Keller: I'm privy to that, and hell I was in school during that administration, because I'm looking at page 132 of the 9-11 Commission Report and I'll let you be privy to it now. “The new memorandum would allow the killing of bin Laden. The administration's position was that under the law of armed conflict, killing a person who posed an imminent threat to the United States would be an act of self-defense, not assassination. On Christmas eve 1998 bin Laden [sic] sent a final draft to President Clinton with an explanatory memo. The President approved the document. Because the White House considered this operation highly sensitive only a tiny number of people knew about this memorandum of notification. A message from Tenet to CIA field agents directed them to communicate to the tribals the instructions authorized by the President of the United States that preferred that bin Laden and his lieutenants be captured, but if successful capture operation was not feasible the tribals were permitted to kill them.”

Now you see the contradiction. You have testified with respect ot questioning from my colleague from California Mr. Lungren, that even with Khaled Sheikh Mohammed, that is not an exceptional extraordinary circumstance that should allow us under the law that should allow us to question him aggressively, right? He's not a United States citizen. That was your concern before, but he's not a United States citizen..

Dellinger: The question you're asking, I think is a question directed to the Congress of the United States. And if there's a contradiction between our legal authority to assassinate persons who are foreign leaders and the prohibition on torture that's to be resolved by Congress. My concern is that the claim in this, the fundamental flaw in these memoranda is that they take the term “the inherent authority of the president,” that is, what a president can do in the absence of any prohibition by Congress, which I think is a broad area in the area of national defense, and then will say once Congress has enacted a criminal prohibition, the President can still do it because it's quote within his “inherent authority.” That, I think, fundamentally disregards the central role of Congress in establishing what the law is.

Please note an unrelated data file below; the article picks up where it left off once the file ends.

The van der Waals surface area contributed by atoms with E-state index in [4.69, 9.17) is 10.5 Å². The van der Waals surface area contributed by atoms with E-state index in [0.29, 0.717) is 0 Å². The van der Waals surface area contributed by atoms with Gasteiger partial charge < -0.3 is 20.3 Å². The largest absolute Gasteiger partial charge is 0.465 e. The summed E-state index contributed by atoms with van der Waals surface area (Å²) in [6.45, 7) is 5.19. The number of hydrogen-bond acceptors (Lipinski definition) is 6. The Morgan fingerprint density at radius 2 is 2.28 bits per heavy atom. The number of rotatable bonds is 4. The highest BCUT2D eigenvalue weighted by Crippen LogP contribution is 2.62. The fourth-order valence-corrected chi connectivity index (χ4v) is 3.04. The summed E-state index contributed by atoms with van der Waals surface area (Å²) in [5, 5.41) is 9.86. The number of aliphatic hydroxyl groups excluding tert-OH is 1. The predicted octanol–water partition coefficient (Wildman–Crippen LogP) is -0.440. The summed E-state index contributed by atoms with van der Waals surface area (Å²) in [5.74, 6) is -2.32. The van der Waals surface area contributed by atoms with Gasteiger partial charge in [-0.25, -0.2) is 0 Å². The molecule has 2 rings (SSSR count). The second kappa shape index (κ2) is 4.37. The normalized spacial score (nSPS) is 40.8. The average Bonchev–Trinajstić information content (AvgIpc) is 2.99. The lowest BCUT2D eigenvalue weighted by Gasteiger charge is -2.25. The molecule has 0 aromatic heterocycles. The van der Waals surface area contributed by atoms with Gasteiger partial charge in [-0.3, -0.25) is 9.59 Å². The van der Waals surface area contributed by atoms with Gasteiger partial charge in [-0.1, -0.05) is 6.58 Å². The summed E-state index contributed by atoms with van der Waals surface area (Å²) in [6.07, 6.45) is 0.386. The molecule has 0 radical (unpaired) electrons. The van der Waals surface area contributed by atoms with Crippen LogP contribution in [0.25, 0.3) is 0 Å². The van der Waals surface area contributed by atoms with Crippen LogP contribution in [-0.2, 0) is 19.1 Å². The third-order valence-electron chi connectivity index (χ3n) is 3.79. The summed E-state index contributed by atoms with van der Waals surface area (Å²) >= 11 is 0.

Analysis. Dellinger is trying to avoid the blatant ethical hypocrisy of picking on the government for torturing a few people while ignoring the widespread suffering caused by, say, an atomic bomb, the effects of which are torture by any measure, by shifting the problem to Congress. Not only does the magnitude of the contrast warrant comment, even if it is on Congress' decision-making, but Keller is making an astute Constitutional point and not just one about statutes.

Keller is pointing out that the Supreme Court has declared that when the state executes people who are criminally convicted of raping children, that is torture under the Eighth Amendment. Dellinger tries to claim that because the murder of civilians and targetted assassinations are authorized by law, this makes them different from torture that violates the law. But if a legislative body passes statutes that are unconstitutional, e.g., executing rapists, then these are not laws.

If the Supreme Court says killing people who are not convicted of killing someone else is "cruel and unusual punishment" then isn't that an interesting argument against dropping bombs on civilians? The argument would be novel and is not the direction that this Supreme Court would go. But it is an intriguing opening that anyone who truly cared about the excesses and cruelties of state sovereignty would pursue. Dellinger's effort to deflect this line of questioning by claims about state custody is not only ethically indefensible but also incorrect in some cases, for instance, when the US government is an occupying power.

Rather than advancing a marginal if not distracting question about the US use of torture in a few dozen cases at most, why not hearings on the US army killing hundreds of thousands of foreign civilians?